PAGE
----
If you don’t live in the Southwest Florida area, it is unlikely that you’ve heard of Immokalee, Florida. Nestled in Collier County, Immokalee is a pseudo-rural area that is home to approximately 24,000 individuals. Of that 24,000 about 75% of the residents are of Hispanic or Latino decent. The main source of income for the majority of Immokalee residents comes from the agricultural industry. In fact, Immokalee places high on the list as one of the major tomato growing centers of the United States.

Recently, Maria Perez from Naples Daily News reported that the Immokalee farm workers are urging people to boycott Wendy’s (the fast food restaurant of global notoriety) because the massive company has cut ties with the tomato industry of Immokalee. They plan to outsource their tomato purchases to Mexico (maybe someone should let Tronald Dump know that his bullshit wall would be better use by keeping people in, as opposed to keeping people out).

As I mentioned, this is nothing new to anyone residing in the larger Lee, Hendry, and Collier county area surrounding Immokalee. Not many outsiders are aware of the shockingly unfair worker’s conditions in the Immokalee agricultural industry, unless of course they have seen Food Chains (2014), a documentary that Eva Longoria (actress and advocate for Latino farm workers) helped produce.

The documentary reveals the human cost of the massive agricultural food industry in America, and focuses largely on the farm workers located in Immokalee. Highlighting the fact that farm work remains one of the most difficult, dangerous, and under paid jobs in the United States, the film proposed a very clear solution: support the workers’ cause by urging massive food chains and grocery stores to pay just a penny more per pound of tomatoes purchased to better improve the lives of those that grow and harvest them. Although it goes without saying, it was also suggested that consumers begin to boycott the farms that have made violations against human rights.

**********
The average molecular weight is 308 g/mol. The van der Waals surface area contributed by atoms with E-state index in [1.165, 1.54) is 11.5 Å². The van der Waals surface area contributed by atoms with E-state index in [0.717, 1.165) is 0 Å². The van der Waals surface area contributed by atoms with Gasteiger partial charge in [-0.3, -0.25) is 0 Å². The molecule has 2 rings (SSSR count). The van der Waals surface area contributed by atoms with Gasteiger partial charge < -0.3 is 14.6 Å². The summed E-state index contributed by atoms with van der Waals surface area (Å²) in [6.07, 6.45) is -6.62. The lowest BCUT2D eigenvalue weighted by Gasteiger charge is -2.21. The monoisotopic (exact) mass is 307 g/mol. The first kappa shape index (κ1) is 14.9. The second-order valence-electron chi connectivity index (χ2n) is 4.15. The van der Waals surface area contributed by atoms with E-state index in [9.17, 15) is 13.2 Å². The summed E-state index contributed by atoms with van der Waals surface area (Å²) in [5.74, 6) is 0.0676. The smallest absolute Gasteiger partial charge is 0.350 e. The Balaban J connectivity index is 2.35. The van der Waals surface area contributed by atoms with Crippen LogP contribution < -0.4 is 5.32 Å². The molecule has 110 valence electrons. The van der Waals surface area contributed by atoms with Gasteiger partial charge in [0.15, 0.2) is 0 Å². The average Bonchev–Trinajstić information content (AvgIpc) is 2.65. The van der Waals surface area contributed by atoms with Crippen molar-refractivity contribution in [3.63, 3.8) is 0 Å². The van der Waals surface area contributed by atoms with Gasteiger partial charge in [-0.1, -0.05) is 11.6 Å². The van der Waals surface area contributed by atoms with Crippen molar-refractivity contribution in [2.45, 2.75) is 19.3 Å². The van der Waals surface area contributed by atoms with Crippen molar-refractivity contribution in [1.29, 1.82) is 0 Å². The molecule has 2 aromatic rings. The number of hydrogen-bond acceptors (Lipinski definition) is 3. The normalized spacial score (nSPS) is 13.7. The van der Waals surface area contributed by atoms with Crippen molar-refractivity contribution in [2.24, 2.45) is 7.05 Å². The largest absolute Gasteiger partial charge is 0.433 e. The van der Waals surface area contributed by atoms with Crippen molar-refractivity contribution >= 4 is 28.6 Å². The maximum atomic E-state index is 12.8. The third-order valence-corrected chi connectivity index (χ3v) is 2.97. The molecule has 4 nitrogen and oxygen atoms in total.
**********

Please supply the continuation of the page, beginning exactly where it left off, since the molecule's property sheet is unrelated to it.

The film continues by exposing the major companies that have been resistant to signing an agreement to abide by these conditions, and they are as follows: Publix, Kroger, Safeway, and of course… Wendy’s (the links re-direct to their contact information, just in case you want to let them know what disgusting pieces of shit they are).

The Coalition of Immokalee Workers Fair Food (founded in 1993) has worked tirelessly on the home front to improve the lives of farm workers. Through their effort, especially alarming conditions were revealed to the public. This included physical and emotional abuse towards workers, labor laws being violated, starvation level wages, and a lack of safety measures put into effect to prevent injury (and fatalities) for farm workers. Most bothersome (and by bothersome, I mean downright enraging) were the reports of female workers being sexually abused by not only peers (due to lack of supervision across the vast agricultural fields), but by the farm owners themselves.

On March 10th, Bernie Sanders released a campaign advertisement that featured film of Immokalee workers. Bernie’s intention is to change the financial downfall that farm workers reside in, as well as the working and living condition of the Immokalee population. The advertisement was released in both English and Spanish, but the farm workers in the Immokalee area are skeptical that they’ll see any politician usher in the change that they promise.

Photo by T’ruah